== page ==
Facebook Twitter



Communities may not seize property from active military personnel for unpaid taxes, regardless of the reason they failed to pay, the Supreme Court ruled Wednesday.

The justices unanimously ruled in favor of an Army colonel whose property was seized by a Maine town. State courts had upheld the seizure because his failure to pay property taxes did not result from hardship.Federal law is "unambiguous, unequivocal and unlimited" in granting active service members protection from seizure of their property for unpaid taxes, Justice John Paul Stevens wrote for the court.

"Congress made a deliberate policy judgment placing a higher value on firmly protecting the service members' redemption rights than on occasionally burdening the tax collection process," Stevens said.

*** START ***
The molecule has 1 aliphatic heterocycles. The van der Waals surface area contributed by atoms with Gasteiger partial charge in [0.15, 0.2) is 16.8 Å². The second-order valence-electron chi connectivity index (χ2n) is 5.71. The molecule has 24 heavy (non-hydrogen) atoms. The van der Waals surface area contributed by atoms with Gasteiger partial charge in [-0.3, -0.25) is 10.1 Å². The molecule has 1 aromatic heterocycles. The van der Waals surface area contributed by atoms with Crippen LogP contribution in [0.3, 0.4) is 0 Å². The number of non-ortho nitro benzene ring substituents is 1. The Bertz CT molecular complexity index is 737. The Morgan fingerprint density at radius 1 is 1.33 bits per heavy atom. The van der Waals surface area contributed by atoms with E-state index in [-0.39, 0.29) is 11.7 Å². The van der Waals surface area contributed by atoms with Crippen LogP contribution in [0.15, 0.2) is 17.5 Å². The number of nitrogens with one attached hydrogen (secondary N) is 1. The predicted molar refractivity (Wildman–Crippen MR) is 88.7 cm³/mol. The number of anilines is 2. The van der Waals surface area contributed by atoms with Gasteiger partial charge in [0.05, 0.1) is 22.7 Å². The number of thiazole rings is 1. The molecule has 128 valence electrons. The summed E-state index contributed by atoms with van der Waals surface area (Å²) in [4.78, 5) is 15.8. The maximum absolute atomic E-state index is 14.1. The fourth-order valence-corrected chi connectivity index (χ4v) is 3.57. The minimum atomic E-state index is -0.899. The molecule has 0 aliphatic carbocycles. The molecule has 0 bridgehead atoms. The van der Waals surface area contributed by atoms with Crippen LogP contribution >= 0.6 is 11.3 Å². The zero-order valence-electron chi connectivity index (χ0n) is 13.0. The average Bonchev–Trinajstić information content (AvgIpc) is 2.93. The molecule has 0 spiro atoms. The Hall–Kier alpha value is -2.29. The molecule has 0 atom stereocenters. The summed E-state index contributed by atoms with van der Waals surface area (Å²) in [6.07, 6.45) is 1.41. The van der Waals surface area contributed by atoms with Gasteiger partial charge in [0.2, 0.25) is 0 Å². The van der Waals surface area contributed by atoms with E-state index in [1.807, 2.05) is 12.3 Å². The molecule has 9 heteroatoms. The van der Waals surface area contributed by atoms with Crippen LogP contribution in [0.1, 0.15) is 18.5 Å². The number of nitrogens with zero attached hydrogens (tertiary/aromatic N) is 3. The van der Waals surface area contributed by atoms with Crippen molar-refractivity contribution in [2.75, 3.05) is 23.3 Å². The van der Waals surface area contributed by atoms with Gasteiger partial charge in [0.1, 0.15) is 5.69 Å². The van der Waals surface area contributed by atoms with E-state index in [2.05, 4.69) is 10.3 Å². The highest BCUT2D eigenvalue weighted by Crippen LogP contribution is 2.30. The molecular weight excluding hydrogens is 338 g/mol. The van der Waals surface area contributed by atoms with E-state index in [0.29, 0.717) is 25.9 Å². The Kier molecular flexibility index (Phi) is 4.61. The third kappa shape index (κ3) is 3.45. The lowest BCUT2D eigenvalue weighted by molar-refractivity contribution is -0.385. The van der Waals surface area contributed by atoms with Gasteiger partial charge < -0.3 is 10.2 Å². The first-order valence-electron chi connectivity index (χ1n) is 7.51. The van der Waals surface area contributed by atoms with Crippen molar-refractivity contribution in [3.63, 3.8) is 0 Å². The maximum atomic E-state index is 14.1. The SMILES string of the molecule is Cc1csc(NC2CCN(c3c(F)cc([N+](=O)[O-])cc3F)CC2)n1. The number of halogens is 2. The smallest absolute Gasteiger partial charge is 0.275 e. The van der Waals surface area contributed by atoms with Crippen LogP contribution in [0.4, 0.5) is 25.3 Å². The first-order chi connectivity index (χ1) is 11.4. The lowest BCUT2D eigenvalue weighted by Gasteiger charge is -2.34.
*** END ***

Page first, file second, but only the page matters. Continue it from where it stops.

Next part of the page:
The town of Danforth, Maine, in 1986 seized 96 acres owned by Army Col. Thomas F. Conroy, a career service member who has been stationed in four foreign countries and various bases in the United States.

Conroy said he did not pay taxes on the land in 1984, 1985 and 1986 because the community did not send him a bill. Conroy said he wrote to the city asking about the tax situation but did not receive a reply, and he dropped the matter when he was sent to Italy in 1986.

The town said it sent tax notices to Conroy, but they were returned with "address unknown" stamped on them. The town then seized the land and sold it in two parcels in December 1986.

Conroy filed a lawsuit in state court against the town and the two men who bought the land. A judge upheld the seizure and sale of the colonel's land.